Now that the government has run out of money due to the failure to reach a budget agreement, federal agencies must decide which employees are “essential” and which ones can be furloughed for the duration of the budget impasse.
Ninety-four percent of the employees at the Environmental Protection Agency are being furloughed. This will suspend, for the time being, the agency’s ability to enforce its rules regarding lead-based paint, which require landlords to notify prospective tenants at rental units about potential hazards and contractors to be certified with respect to their knowledge of safe practices. Individuals should, of course, remain in compliance, as the agency will certainly reopen at some point.
But the head of the union that represents EPA employees issued a statement noting that some workers will remain on duty.
“Even today, some employees will continue to assist flood ravaged communities so that they can once again have clean, safe drinking water and fully functioning bathrooms,” the letter said. “They are helping these communities put the essentials in place so that they can begin to rebuild. But they will not have the support of their colleagues in the office, because they have been sent home to wait, wait for Congress to do its job and fund the government.” Read More
- Just 6.6% of EPA employees deemed ‘essential’… (breitbart.com)
By Seaborn Larson, http://www.thewesternnews.com
Before Judy Lundstrom finally agreed to let the Environmental Protection Agency remove asbestos from her property, she wanted to know what her yard would look like after cleanup workers dug up the soil and removed the contaminated material.
Lundstrom, 72, said she was told by an EPA official that her yard, pasture, flower beds and garden would be “put back the same way, if not better.”
Three years later, after countless visits by EPA officials and contractors, Lundstrom said she has had enough. The asbestos has been removed, but she fears her property will never look as good as it once did.
“After they first did my lawn in 2010, I told them ‘This isn’t right. It shouldn’t be this way,'” Lundstrom said. “I’ve been going through this with (the EPA) for three years now. As far as I’m concerned they haven’t done anything right. It’s been a nightmare.” Read More
- People near Superfund site say cleanup is too slow (kansascity.com)
By Shannon Heffernan, http://www.wbez.org
The Environmental Protection Agency (EPA) has begun cleanup of brain-damaging lead contamination on the former site of Loewenthal Metals in Pilsen.
Jerry Mead-Lucero is an organizer with Pilsen Environmental Rights and Reform Organization (PERRO). He says lead contamination of over over 400 parts per million (ppm) is a concern. On the Lowenthal site, they discovered lead levels levels as high as 23,000 ppm.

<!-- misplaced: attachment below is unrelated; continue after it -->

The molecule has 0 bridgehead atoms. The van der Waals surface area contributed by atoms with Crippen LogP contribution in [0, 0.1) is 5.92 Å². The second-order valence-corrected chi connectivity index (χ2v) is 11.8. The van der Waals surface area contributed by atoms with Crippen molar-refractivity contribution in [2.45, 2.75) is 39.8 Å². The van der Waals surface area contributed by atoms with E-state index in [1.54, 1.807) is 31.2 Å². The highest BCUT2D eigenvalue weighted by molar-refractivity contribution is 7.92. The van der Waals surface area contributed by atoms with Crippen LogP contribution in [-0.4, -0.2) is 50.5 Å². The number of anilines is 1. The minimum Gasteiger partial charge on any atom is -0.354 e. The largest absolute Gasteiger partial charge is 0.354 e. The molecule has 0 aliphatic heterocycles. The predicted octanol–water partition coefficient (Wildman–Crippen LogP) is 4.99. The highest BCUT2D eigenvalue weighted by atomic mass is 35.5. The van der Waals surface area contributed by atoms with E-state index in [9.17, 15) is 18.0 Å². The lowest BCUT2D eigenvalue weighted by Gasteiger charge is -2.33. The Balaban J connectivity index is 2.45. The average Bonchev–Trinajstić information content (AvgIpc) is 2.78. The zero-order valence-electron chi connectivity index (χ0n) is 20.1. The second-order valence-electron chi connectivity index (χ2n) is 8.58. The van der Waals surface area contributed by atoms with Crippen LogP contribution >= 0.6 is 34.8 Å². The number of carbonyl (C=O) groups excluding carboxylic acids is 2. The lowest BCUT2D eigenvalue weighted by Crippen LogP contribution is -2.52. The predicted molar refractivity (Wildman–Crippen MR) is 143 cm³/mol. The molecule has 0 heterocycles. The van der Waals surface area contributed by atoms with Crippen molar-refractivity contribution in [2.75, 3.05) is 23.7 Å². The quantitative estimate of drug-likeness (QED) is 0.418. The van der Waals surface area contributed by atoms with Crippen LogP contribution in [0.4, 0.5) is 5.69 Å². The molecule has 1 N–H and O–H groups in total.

“Really we were quite shocked because that was off the charts from what we’ve seen before. And it’s very close to a school and very close to a community garden,” said Mead-Lucero.
Lead exposure is especially damaging to pregnant women and young children. PERRO says the EPA knew about the contamination of the soil as early as 2006, but they only responded after PERRO began to pressure them. Read More
- EPA contractor agrees to pay $65,450 in Omaha settlement (siouxcityjournal.com)
By Lauren Hunter, http://www.remodeling.hw.net
According to a recent report from the Environmental Protection Agency’s Office of the Inspector General (OIG), the EPA is losing money on its lead-based paint program. Based on the agency’s estimates since the Renovation, Repair, and Painting (RRP) rule went into effect in 2010, the total loss will amount to $16.4 million by 2014. Fiscal year 2010 actually turned a profit of $8.9 million, but costs are exceeding fee collections by $25.3 million for 2011 through 2014.
According to the report, three issues are contributing to the EPA’s unrecovered costs. The agency has not conducted recommended biennial cost reviews to ensure that fees are in line with costs, and the fee structure also does not take into account all the indirect costs needed to recover the cost of administering the lead-based paint program. More importantly, the agency notes that RRP firm participation is lower than projected. Read More
3/12/2008 9:59:58 AM In the largest asbestos-related settlement on record, W.R. Grace & Co. (GRA) agreed Tuesday to reimburse the federal government $250 million. The money was used by the government in the town of Libby, Montana, where hundreds of people were sickened by asbestos, including some that died. The investigation and cleanup cost the taxpayers $168 million, with another $175 million likely.
The record payout is awaiting approval by a federal bankruptcy judge. The funding for the cleanup was originally taken from the government’s Superfund environmental cleanup program, and the $250 million from W.R. Grace & Co. will reimburse taxpayers….
Read the full story at RTT News: Global Financial Newswires